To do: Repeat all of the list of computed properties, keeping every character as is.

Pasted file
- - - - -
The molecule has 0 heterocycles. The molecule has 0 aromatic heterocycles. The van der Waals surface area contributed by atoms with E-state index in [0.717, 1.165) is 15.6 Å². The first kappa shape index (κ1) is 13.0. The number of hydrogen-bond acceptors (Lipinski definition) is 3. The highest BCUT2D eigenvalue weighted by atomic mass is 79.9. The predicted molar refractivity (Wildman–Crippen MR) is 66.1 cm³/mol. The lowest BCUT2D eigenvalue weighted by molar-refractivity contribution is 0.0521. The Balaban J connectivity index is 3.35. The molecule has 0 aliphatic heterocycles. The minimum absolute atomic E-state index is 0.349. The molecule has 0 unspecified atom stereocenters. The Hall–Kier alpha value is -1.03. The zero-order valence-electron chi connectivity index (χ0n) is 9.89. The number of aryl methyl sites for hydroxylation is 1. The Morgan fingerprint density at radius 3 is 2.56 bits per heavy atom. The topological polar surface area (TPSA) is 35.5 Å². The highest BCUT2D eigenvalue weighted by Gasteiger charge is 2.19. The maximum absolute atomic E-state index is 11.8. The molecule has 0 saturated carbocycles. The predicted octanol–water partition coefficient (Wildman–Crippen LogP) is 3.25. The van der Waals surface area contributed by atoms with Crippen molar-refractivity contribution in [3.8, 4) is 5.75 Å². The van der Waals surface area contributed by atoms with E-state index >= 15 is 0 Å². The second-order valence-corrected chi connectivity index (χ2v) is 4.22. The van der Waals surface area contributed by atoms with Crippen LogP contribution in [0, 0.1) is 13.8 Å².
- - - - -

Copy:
The molecule has 0 heterocycles. The molecule has 0 aromatic heterocycles. The van der Waals surface area contributed by atoms with E-state index in [0.717, 1.165) is 15.6 Å². The first kappa shape index (κ1) is 13.0. The number of hydrogen-bond acceptors (Lipinski definition) is 3. The highest BCUT2D eigenvalue weighted by atomic mass is 79.9. The predicted molar refractivity (Wildman–Crippen MR) is 66.1 cm³/mol. The lowest BCUT2D eigenvalue weighted by molar-refractivity contribution is 0.0521. The Balaban J connectivity index is 3.35. The molecule has 0 aliphatic heterocycles. The minimum absolute atomic E-state index is 0.349. The molecule has 0 unspecified atom stereocenters. The Hall–Kier alpha value is -1.03. The zero-order valence-electron chi connectivity index (χ0n) is 9.89. The number of aryl methyl sites for hydroxylation is 1. The Morgan fingerprint density at radius 3 is 2.56 bits per heavy atom. The topological polar surface area (TPSA) is 35.5 Å². The highest BCUT2D eigenvalue weighted by Gasteiger charge is 2.19. The maximum absolute atomic E-state index is 11.8. The molecule has 0 saturated carbocycles. The predicted octanol–water partition coefficient (Wildman–Crippen LogP) is 3.25. The van der Waals surface area contributed by atoms with Crippen molar-refractivity contribution in [3.8, 4) is 5.75 Å². The van der Waals surface area contributed by atoms with E-state index >= 15 is 0 Å². The second-order valence-corrected chi connectivity index (χ2v) is 4.22. The van der Waals surface area contributed by atoms with Crippen LogP contribution in [0, 0.1) is 13.8 Å².